14 years after the closure of its famed retail locations, Tower Records has triumphantly returned – once again as an online store.
Tower Records officials recently confirmed the news on social media, and their all-encompassing webstore is live presently. Some 500,000 items, including merchandise (branded t-shirts, hats, stickers, etc.), CDs, vinyl records, and more, are available for purchase. Within this wide selection, fans can choose from new vinyl releases (Billie Eilish, Stomzy, and Taylor Swift works among them) as well as classics from the likes of The Beatles and Fleetwood Mac.
Additionally, the revived Tower Records is publishing digital pieces through its Pulse! magazine banner, which concluded a 19-year print run in December of 2002. (These online entries debuted on Tower Records’ website earlier this year, but production looks to have ramped up for the webstore rollout.) Showcasing both new releases and indie artists themselves, the web-based Pulse! variation appears poised to attract more than a few readers, based upon the reach of Tower Records and vinyl’s still-growing popularity.
To be sure, the medium’s sales have improved for 14 consecutive years, and even the COVID-19 pandemic has proven unable to halt the trend. New release-wise, Nielsen/MRC Data revealed that vinyl’s ascent continued through 2020’s first half, when fans purchased 9.2 million units (an 11.2 percent bump compared to the same period in 2019). Pre-owned sales figures are similarly impressive to this point in 2020, as Discogs reported a massive boost to vinyl’s already-substantial 2019 numbers.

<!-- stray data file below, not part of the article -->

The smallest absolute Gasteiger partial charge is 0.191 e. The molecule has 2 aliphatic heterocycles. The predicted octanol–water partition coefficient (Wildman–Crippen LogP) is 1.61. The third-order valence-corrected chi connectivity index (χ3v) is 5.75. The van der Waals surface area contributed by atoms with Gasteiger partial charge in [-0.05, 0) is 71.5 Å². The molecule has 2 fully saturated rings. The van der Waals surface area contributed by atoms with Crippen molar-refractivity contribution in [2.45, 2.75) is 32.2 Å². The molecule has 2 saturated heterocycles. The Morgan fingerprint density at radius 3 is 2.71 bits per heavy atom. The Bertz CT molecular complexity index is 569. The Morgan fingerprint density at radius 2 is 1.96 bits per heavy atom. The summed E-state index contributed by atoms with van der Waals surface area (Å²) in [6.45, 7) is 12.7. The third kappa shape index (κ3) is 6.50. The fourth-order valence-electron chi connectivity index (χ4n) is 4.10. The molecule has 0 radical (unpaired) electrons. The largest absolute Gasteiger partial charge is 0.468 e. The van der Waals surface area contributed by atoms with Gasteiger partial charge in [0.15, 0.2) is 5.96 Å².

Notably, the Portland-based platform also specified that a large portion of the new sales are attributable to indie record stores, with many owners having opted to list “their entire stock online.” COVID lockdown orders and customers’ potential hesitancy to visit businesses in-person undoubtedly spurred the pivot, which seems set to outlast the pandemic – in part because the embrace of digital involves major players like Tower Records.
Despite these points and the coronavirus-fueled closure of several indie record stores, however, 2020 hasn’t been without exciting vinyl developments on the physical front. Citizen Vinyl, a 10,000-square-foot vinyl-pressing factory, record store, recording studio, and bar/café, began welcoming (a limited number of) fans in September. Customers’ online reviews of the Asheville, North Carolina, establishment appear overwhelmingly positive thus far.
On the international stage, vinyl is picking up steam in Germany and, in France’s hard-hit music industry, experienced a smaller year-over-year falloff than other physical formats. Lastly, it bears mentioning that vinyl record sales totaled 1.24 million units during 2019’s Christmas week, and given the space’s ongoing growth and bolstered digital presence, it’ll be interesting to see how sales fare during the holiday season this year.